Engineering Research for Fusion Reactors
Our field of view includes the fusion reactors of the future, and we are advancing a broad range of studies related to reactor engineering, including research into reactor design and system safety. As the interuniversity research organization in the field of reactor engineering, we are promoting joint studies with universities, project planning, establishment and equipping of research systems, and other activities. In particular, we are engaged in establishing production, manufacturing and machining of row-activation materials, performing mechanical testing for standard-size samples, conducting investigations into advanced blankets, and other activities.
Research and Development for Fusion Reactor Materials
Vanadium alloys are promising low-activation structural materials but an industrial base for mass-production remains to be established. Impurities such as oxygen and nitrogen are known to influence the properties, and reducing these impurities in fabrication is a critical issue. NIFS is advancing research in cooperation with industry to establish production methods for high-purity V-4Cr-4Ti alloys.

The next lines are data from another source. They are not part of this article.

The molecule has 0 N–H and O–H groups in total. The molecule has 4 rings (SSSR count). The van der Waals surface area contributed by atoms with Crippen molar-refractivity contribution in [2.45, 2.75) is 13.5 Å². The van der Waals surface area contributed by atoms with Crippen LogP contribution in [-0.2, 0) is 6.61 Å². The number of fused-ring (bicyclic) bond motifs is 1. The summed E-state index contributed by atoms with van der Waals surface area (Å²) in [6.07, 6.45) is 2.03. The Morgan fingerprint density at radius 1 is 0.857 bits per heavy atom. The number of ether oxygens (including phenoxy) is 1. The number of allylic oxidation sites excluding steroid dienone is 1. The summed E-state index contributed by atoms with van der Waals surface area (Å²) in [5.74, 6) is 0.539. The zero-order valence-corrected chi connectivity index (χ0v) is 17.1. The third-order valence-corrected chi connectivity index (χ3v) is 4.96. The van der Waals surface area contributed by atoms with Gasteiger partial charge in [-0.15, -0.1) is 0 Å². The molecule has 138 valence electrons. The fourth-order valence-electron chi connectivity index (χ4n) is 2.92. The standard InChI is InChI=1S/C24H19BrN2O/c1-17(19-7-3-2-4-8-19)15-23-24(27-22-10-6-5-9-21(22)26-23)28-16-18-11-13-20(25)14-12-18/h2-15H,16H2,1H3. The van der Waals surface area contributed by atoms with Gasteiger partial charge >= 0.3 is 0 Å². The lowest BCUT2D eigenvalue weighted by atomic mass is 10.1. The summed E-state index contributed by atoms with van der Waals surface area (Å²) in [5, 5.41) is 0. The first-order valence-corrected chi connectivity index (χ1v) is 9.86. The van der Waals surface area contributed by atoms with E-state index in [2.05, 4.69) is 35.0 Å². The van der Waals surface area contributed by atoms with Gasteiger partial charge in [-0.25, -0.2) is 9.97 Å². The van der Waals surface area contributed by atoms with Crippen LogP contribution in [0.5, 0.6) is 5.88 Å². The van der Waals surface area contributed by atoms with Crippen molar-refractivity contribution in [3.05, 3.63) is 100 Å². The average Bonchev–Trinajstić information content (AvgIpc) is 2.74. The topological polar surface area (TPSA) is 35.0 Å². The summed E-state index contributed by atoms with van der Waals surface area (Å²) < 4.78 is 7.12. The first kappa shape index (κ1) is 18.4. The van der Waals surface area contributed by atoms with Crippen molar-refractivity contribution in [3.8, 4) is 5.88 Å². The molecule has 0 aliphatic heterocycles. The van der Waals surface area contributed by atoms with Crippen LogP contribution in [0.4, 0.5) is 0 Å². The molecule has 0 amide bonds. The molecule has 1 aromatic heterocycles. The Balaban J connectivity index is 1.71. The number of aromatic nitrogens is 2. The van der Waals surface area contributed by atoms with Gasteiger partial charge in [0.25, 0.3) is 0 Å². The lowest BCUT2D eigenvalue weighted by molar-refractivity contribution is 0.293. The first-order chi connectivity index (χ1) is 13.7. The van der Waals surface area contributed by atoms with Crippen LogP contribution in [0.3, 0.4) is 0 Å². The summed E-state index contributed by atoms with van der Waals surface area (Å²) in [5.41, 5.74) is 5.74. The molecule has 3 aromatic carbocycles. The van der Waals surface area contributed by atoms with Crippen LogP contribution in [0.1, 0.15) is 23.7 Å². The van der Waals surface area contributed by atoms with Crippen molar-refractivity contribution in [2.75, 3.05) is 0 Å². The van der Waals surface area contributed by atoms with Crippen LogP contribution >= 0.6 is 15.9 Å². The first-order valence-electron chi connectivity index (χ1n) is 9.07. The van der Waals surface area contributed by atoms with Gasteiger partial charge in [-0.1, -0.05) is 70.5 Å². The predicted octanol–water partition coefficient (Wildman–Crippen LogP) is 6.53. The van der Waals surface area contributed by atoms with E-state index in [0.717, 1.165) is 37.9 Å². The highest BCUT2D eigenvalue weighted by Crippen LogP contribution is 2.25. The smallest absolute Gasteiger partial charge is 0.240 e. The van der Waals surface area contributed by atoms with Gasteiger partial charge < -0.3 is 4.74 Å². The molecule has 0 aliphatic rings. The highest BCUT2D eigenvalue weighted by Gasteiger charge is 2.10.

|Improvements in the fabrication process succeeded in vastly reducing impurity
(Joint research with Taiyo Koko Co. and Daido Steel Co.)
|Arc-weld joint of high-purity V-4Cr-4Ti alloy
Evaluation of Standard Sizes of Fusion-reactor Materials
Conventionally, testing of mechanical properties for low-activation ferrite steels has been carried out at universities using miniaturized samples. At NIFS, We are taking advantage of our experience in fabrication and evaluation of large-size structural materials to advance mechanical property testing using Standard-size samples.
We have elucidated the basic characteristics of jointly developed JLF-1 low-activation ferrite steel by carrying out fracture-toughness and low-cycle fatigue testing.
|Comparison of standard size specimens for mechanical property testing conducted at NIFS (from left: sample for low-cycle fatigue testing and sample for fracture-toughness testing) and miniaturized samples used at Universities (right)|